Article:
How To Structure a Startup Ownership
How To Structure a Startup’s Ownership Fairly
One of the biggest challenges facing startups is deciding how to structure a startup ownership fairly. As new employees or investors come on board, ownership percentages will change, but establishing a dialog early on about ownership and the value of contributions is essential.
Having a “founders agreement” will help prevent misunderstandings. It should specify how much time each founder puts in, what happens if one founder isn’t pulling his or her weight, and the founder’s salaries, or if they even take a salary.
The Founder’s Split
Starting with 100 or 1,000 shares of equity makes it easy to divide ownership. Shares of equity are not stocks; issuing stock is an option to be discussed with a financial adviser. If two founders each contributed equally to the idea and both had the skills to make the idea a reality, then beginning with a 50/50 ownership split makes sense, assuming both brought an equal amount of capital to the table. Unfortunately, both founders rarely contribute equal amounts to the project. Founders who wait to determine who contributes the most time and who’s skills are invaluable to the company’s success often decide on an unequal split.
Why Two Founders are Ideal
Ideally, startups should have two founders, which leaves enough equity after fundraising for each person to have a major stake in the company, plus each founder can have a leadership role. In addition, there is less chance of personality conflicts, which investors view as a plus when they are selecting startups to back.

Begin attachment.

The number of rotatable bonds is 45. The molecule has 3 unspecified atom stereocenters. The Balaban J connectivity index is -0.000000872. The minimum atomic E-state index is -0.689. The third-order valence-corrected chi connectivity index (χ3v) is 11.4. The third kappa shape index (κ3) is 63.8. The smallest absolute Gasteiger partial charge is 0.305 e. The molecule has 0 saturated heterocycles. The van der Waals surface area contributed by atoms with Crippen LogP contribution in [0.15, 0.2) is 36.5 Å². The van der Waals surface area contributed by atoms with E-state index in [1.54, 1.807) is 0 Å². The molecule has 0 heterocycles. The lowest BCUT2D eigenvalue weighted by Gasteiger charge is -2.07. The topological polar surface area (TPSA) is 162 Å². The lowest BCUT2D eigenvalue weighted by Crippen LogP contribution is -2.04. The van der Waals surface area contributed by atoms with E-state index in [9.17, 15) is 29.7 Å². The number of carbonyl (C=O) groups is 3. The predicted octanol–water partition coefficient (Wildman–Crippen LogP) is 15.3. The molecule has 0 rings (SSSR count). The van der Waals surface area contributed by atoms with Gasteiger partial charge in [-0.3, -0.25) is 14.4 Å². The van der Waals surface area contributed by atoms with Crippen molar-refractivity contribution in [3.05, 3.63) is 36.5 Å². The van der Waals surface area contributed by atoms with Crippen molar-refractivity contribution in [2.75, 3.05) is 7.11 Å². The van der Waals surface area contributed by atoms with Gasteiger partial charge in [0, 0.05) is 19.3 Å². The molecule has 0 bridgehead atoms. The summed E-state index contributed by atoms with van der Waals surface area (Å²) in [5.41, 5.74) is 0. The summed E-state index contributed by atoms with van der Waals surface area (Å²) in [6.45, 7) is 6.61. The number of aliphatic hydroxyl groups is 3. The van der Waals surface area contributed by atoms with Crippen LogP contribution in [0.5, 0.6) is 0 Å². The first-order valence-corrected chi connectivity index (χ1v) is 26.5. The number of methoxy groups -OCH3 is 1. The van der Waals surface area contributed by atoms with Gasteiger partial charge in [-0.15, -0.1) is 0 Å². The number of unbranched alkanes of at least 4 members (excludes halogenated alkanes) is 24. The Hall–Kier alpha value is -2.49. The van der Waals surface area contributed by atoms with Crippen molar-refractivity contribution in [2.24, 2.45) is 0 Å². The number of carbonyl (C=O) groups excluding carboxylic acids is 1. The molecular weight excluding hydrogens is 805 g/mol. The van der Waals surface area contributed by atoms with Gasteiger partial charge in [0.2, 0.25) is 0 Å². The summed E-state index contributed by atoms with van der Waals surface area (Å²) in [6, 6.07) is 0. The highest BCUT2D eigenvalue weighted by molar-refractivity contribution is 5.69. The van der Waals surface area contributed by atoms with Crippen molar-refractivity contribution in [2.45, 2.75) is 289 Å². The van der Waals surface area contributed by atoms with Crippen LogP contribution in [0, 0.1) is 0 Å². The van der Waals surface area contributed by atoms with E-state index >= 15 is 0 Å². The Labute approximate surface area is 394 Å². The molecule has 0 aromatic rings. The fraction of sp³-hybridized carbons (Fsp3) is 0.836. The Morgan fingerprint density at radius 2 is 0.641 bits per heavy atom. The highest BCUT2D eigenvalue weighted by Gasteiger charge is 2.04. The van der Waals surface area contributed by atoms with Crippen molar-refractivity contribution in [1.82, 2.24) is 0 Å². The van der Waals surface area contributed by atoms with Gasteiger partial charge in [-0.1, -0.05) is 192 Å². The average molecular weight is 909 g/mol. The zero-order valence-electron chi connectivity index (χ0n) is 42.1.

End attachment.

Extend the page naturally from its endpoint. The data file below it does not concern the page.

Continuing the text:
If founders need outside talent that they cannot afford to pay yet, a small stake in the company can replace a portion of the person’s salary or represent a one-time payment for a service. Startups must pay employees a salary, even if they supplement it with a share in the ownership, because, initially, a startup is worth very little.
The percentage of equity that a startup should give an employee depends on the employee’s experience, his or her network of contacts and whether the hire will be an asset during funding rounds.
While those who share in the startup’s ownership in the early stages stand to gain enormous financial rewards, they also take the largest risk. Founders may end up resenting early investors who offered very little for a stake in the company while latter-stage investors will pay ten times the amount for the same stake, however, this type of thinking is flawed. The company may never have flourished without the initial investment.
Typically, a startup’s founders only retain 20 to 30 percent of the company, while the rest goes to angel investors, venture capitalists and employees.
A set vesting schedule is important because it protects the company. If a founder leaves early on, before the startup becomes profitable, taking his or her equity and skills, it would be disastrous for the startup.